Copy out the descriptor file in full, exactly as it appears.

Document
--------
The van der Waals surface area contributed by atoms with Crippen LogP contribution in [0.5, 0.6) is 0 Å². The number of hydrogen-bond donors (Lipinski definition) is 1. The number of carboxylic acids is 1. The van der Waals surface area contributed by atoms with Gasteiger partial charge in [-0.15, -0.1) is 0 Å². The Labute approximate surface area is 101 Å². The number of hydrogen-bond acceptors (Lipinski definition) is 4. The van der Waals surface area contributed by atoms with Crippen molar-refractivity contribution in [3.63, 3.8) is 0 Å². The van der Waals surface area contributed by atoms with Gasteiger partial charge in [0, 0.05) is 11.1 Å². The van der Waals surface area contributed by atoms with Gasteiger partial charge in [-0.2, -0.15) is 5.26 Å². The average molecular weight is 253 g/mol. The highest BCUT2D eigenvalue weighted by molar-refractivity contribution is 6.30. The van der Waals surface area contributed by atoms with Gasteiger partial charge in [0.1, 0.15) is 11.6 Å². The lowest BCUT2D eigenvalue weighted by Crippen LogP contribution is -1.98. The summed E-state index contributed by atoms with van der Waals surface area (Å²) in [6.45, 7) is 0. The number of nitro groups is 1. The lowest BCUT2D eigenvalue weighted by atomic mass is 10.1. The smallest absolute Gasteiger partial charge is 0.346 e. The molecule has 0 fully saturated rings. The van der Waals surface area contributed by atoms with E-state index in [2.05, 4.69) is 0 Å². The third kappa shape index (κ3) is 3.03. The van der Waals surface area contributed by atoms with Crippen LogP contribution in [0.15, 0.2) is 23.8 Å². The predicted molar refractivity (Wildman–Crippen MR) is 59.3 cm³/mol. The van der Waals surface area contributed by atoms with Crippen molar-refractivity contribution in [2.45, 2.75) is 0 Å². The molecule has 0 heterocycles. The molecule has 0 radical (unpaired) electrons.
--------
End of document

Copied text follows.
The van der Waals surface area contributed by atoms with Crippen LogP contribution in [0.5, 0.6) is 0 Å². The number of hydrogen-bond donors (Lipinski definition) is 1. The number of carboxylic acids is 1. The van der Waals surface area contributed by atoms with Gasteiger partial charge in [-0.15, -0.1) is 0 Å². The Labute approximate surface area is 101 Å². The number of hydrogen-bond acceptors (Lipinski definition) is 4. The van der Waals surface area contributed by atoms with Crippen molar-refractivity contribution in [3.63, 3.8) is 0 Å². The van der Waals surface area contributed by atoms with Gasteiger partial charge in [0, 0.05) is 11.1 Å². The van der Waals surface area contributed by atoms with Gasteiger partial charge in [-0.2, -0.15) is 5.26 Å². The average molecular weight is 253 g/mol. The highest BCUT2D eigenvalue weighted by molar-refractivity contribution is 6.30. The van der Waals surface area contributed by atoms with Gasteiger partial charge in [0.1, 0.15) is 11.6 Å². The lowest BCUT2D eigenvalue weighted by Crippen LogP contribution is -1.98. The summed E-state index contributed by atoms with van der Waals surface area (Å²) in [6.45, 7) is 0. The number of nitro groups is 1. The lowest BCUT2D eigenvalue weighted by atomic mass is 10.1. The smallest absolute Gasteiger partial charge is 0.346 e. The molecule has 0 fully saturated rings. The van der Waals surface area contributed by atoms with E-state index in [2.05, 4.69) is 0 Å². The third kappa shape index (κ3) is 3.03. The van der Waals surface area contributed by atoms with Crippen LogP contribution in [0.15, 0.2) is 23.8 Å². The predicted molar refractivity (Wildman–Crippen MR) is 59.3 cm³/mol. The van der Waals surface area contributed by atoms with Crippen molar-refractivity contribution in [2.45, 2.75) is 0 Å². The molecule has 0 heterocycles. The molecule has 0 radical (unpaired) electrons.